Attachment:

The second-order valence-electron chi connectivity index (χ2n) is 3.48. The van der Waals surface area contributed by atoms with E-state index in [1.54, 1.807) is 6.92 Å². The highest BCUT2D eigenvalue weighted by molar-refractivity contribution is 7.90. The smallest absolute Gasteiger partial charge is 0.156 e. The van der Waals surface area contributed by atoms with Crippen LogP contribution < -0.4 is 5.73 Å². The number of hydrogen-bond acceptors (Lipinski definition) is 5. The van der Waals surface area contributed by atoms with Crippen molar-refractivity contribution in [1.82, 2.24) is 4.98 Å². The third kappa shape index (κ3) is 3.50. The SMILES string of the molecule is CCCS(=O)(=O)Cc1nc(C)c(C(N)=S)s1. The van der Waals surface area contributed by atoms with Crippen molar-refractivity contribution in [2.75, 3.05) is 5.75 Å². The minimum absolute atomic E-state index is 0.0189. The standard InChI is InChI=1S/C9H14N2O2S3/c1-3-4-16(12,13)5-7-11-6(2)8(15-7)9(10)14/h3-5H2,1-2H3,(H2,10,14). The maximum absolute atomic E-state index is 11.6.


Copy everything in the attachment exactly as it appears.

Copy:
The second-order valence-electron chi connectivity index (χ2n) is 3.48. The van der Waals surface area contributed by atoms with E-state index in [1.54, 1.807) is 6.92 Å². The highest BCUT2D eigenvalue weighted by molar-refractivity contribution is 7.90. The smallest absolute Gasteiger partial charge is 0.156 e. The van der Waals surface area contributed by atoms with Crippen LogP contribution < -0.4 is 5.73 Å². The number of hydrogen-bond acceptors (Lipinski definition) is 5. The van der Waals surface area contributed by atoms with Crippen molar-refractivity contribution in [1.82, 2.24) is 4.98 Å². The third kappa shape index (κ3) is 3.50. The SMILES string of the molecule is CCCS(=O)(=O)Cc1nc(C)c(C(N)=S)s1. The van der Waals surface area contributed by atoms with Crippen molar-refractivity contribution in [2.75, 3.05) is 5.75 Å². The minimum absolute atomic E-state index is 0.0189. The standard InChI is InChI=1S/C9H14N2O2S3/c1-3-4-16(12,13)5-7-11-6(2)8(15-7)9(10)14/h3-5H2,1-2H3,(H2,10,14). The maximum absolute atomic E-state index is 11.6.